5. Mr Puri, learned counsel for the appellants, raised four contentions. His first contention is that the vendees being tenants at the date of the sale the suit is barred by Section 17-B of the Punjab Security of Land Tenures Act, 1953. Section 17-B is in the following terms:--
'17-B (1) Where, after the commencement of this Act, land comprising the tenancy of a tenant is mortgaged to him with possession by the landowner and such land is subsequently redeemed by the landowner, the tenant shall not withstanding such redemption or any other law for the time being in force, be deemed to be the tenant of the landowner in respect of such land on the same terms and conditions on which it was held by him immediately before the execution of the mortgage as if the mortgage had never been executed.
(2) Where a tenant referred to in sub-section (1) has been dispossessed by the landowner in execution of a decree or order of redemption, he shall be entitled to be restored to his tenancy in the prescribed manner on the same terms and conditions on which it was held by him immediately before the execution of the mortgage on an application made by him to an Assistant Collector of the first grade having jurisdiction within a period of one year from the commencement of the Punjab Security of Land Tenures (Amendment) Ordinance, 1958.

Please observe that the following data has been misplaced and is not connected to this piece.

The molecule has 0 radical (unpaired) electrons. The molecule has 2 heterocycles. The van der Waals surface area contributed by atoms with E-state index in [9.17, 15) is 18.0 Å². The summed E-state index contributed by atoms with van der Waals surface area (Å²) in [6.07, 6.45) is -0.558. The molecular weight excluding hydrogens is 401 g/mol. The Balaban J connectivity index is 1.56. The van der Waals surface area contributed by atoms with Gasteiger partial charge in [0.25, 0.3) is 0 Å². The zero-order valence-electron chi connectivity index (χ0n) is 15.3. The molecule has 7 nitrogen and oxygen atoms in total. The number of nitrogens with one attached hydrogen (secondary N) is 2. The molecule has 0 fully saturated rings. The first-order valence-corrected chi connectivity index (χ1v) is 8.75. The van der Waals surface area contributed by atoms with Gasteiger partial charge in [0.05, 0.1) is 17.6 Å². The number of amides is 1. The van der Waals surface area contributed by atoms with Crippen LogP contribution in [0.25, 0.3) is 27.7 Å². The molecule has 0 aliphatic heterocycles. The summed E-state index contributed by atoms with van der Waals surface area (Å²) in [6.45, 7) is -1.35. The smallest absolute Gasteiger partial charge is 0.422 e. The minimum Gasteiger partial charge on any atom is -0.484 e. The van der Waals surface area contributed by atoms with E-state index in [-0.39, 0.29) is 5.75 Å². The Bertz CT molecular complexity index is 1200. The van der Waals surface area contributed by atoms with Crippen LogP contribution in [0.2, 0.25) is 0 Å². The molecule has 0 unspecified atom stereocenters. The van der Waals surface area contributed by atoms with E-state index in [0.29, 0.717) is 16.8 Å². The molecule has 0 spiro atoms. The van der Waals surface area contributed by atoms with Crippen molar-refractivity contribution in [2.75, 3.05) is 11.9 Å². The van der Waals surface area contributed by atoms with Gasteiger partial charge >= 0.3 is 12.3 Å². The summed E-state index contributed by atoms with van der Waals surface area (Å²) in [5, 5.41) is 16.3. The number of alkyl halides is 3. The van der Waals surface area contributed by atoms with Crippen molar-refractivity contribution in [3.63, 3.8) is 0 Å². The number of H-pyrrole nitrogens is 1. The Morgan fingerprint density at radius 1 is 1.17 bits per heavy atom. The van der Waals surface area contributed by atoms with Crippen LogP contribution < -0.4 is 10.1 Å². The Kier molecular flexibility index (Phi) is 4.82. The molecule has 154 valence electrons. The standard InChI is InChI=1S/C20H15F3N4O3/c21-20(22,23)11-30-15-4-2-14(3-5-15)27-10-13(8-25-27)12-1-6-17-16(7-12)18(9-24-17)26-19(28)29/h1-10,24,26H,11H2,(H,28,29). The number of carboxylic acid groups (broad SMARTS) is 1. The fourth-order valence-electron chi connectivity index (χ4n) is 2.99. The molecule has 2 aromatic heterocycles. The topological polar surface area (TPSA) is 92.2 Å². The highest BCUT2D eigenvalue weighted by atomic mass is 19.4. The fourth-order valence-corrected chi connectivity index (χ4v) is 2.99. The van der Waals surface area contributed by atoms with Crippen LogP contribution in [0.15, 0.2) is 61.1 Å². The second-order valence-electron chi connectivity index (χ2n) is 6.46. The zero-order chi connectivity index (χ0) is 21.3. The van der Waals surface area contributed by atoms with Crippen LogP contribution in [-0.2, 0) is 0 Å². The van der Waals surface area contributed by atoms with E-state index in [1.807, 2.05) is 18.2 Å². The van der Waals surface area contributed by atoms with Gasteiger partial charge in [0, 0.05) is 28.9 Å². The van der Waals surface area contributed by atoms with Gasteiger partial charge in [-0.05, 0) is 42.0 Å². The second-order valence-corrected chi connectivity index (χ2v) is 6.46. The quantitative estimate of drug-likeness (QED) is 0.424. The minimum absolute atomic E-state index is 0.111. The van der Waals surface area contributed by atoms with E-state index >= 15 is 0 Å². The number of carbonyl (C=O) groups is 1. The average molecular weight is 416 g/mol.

(3) An application received under sub-section (2) shall be disposed of by the Assistant Collector of the first grade in the manner laid down in sub-section (2) of Section 10'.
6. On facts so far as this matter is concerned, there is no dispute. The vendees were tenants of the land in dispute. They took the land on mortgage from the owner. In fact, there were number of mortgages. Later on, they purchased the entire land, the result being that their tenancy did not revive under Section 17-B. The tenancy under Section 17-B only revives if there is redemption of the mortgage. In the instant case, there was no redemption of the mortgage. If the right of redemption is extinguished by act of parties, there can be no redemption: See Section 60 of the Transfer of Property Act. In pursuance of purchase of the equity of redemption by the mortgagee-tenants, there was no question of redemption coming in at all. That being so, Section 17-B does not come into play.